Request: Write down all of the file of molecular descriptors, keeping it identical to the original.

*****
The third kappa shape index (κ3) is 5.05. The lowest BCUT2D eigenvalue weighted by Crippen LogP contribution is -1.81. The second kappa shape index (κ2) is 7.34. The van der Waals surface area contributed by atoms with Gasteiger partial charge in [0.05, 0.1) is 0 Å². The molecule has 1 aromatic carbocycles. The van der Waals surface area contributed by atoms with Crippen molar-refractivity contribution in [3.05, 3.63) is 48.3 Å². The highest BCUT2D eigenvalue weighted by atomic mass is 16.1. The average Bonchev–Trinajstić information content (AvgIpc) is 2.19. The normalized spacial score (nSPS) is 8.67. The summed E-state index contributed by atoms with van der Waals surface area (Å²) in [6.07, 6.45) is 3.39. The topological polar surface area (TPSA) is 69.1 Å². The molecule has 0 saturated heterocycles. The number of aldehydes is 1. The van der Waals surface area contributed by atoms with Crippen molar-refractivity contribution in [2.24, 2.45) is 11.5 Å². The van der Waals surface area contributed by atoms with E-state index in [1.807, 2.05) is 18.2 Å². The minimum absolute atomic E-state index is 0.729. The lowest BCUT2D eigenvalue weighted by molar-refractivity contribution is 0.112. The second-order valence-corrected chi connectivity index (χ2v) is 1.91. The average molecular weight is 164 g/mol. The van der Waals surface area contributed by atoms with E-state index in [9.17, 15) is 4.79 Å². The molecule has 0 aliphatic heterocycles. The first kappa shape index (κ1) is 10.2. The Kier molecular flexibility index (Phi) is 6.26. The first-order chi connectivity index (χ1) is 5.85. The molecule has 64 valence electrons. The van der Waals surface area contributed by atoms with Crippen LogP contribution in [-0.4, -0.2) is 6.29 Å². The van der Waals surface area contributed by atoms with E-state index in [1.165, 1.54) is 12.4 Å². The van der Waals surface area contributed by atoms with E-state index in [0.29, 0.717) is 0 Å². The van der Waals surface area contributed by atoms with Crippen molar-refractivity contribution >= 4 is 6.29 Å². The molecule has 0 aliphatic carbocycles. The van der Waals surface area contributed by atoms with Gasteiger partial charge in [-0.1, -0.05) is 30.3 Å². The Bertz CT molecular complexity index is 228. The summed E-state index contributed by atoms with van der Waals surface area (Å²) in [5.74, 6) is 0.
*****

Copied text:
The third kappa shape index (κ3) is 5.05. The lowest BCUT2D eigenvalue weighted by Crippen LogP contribution is -1.81. The second kappa shape index (κ2) is 7.34. The van der Waals surface area contributed by atoms with Gasteiger partial charge in [0.05, 0.1) is 0 Å². The molecule has 1 aromatic carbocycles. The van der Waals surface area contributed by atoms with Crippen molar-refractivity contribution in [3.05, 3.63) is 48.3 Å². The highest BCUT2D eigenvalue weighted by atomic mass is 16.1. The average Bonchev–Trinajstić information content (AvgIpc) is 2.19. The normalized spacial score (nSPS) is 8.67. The summed E-state index contributed by atoms with van der Waals surface area (Å²) in [6.07, 6.45) is 3.39. The topological polar surface area (TPSA) is 69.1 Å². The molecule has 0 saturated heterocycles. The number of aldehydes is 1. The van der Waals surface area contributed by atoms with Crippen molar-refractivity contribution in [2.24, 2.45) is 11.5 Å². The van der Waals surface area contributed by atoms with E-state index in [1.807, 2.05) is 18.2 Å². The minimum absolute atomic E-state index is 0.729. The lowest BCUT2D eigenvalue weighted by molar-refractivity contribution is 0.112. The second-order valence-corrected chi connectivity index (χ2v) is 1.91. The average molecular weight is 164 g/mol. The van der Waals surface area contributed by atoms with E-state index in [9.17, 15) is 4.79 Å². The molecule has 0 aliphatic heterocycles. The first kappa shape index (κ1) is 10.2. The Kier molecular flexibility index (Phi) is 6.26. The first-order chi connectivity index (χ1) is 5.85. The molecule has 64 valence electrons. The van der Waals surface area contributed by atoms with Crippen LogP contribution in [-0.4, -0.2) is 6.29 Å². The van der Waals surface area contributed by atoms with E-state index in [1.165, 1.54) is 12.4 Å². The van der Waals surface area contributed by atoms with E-state index in [0.29, 0.717) is 0 Å². The van der Waals surface area contributed by atoms with Crippen molar-refractivity contribution >= 4 is 6.29 Å². The molecule has 0 aliphatic carbocycles. The van der Waals surface area contributed by atoms with Gasteiger partial charge in [-0.1, -0.05) is 30.3 Å². The Bertz CT molecular complexity index is 228. The summed E-state index contributed by atoms with van der Waals surface area (Å²) in [5.74, 6) is 0.